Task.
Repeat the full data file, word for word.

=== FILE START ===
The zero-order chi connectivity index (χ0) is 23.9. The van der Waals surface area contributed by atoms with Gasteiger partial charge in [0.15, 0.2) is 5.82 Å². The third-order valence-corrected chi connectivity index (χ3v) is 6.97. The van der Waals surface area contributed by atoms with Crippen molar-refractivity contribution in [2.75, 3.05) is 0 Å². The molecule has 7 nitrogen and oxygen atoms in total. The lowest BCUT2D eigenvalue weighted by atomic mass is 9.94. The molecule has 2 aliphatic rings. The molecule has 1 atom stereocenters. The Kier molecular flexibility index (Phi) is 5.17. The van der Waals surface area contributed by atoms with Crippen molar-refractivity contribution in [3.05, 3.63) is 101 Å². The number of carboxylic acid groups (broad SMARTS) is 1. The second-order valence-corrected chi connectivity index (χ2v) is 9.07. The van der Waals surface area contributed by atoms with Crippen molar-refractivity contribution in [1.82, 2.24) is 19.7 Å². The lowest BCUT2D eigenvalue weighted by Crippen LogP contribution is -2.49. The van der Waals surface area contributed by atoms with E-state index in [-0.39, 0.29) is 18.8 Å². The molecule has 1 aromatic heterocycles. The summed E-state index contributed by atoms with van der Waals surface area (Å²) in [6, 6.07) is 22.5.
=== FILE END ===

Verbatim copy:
The zero-order chi connectivity index (χ0) is 23.9. The van der Waals surface area contributed by atoms with Gasteiger partial charge in [0.15, 0.2) is 5.82 Å². The third-order valence-corrected chi connectivity index (χ3v) is 6.97. The van der Waals surface area contributed by atoms with Crippen molar-refractivity contribution in [2.75, 3.05) is 0 Å². The molecule has 7 nitrogen and oxygen atoms in total. The lowest BCUT2D eigenvalue weighted by atomic mass is 9.94. The molecule has 2 aliphatic rings. The molecule has 1 atom stereocenters. The Kier molecular flexibility index (Phi) is 5.17. The van der Waals surface area contributed by atoms with Crippen molar-refractivity contribution in [3.05, 3.63) is 101 Å². The number of carboxylic acid groups (broad SMARTS) is 1. The second-order valence-corrected chi connectivity index (χ2v) is 9.07. The van der Waals surface area contributed by atoms with Crippen molar-refractivity contribution in [1.82, 2.24) is 19.7 Å². The lowest BCUT2D eigenvalue weighted by Crippen LogP contribution is -2.49. The van der Waals surface area contributed by atoms with E-state index in [-0.39, 0.29) is 18.8 Å². The molecule has 1 aromatic heterocycles. The summed E-state index contributed by atoms with van der Waals surface area (Å²) in [6, 6.07) is 22.5.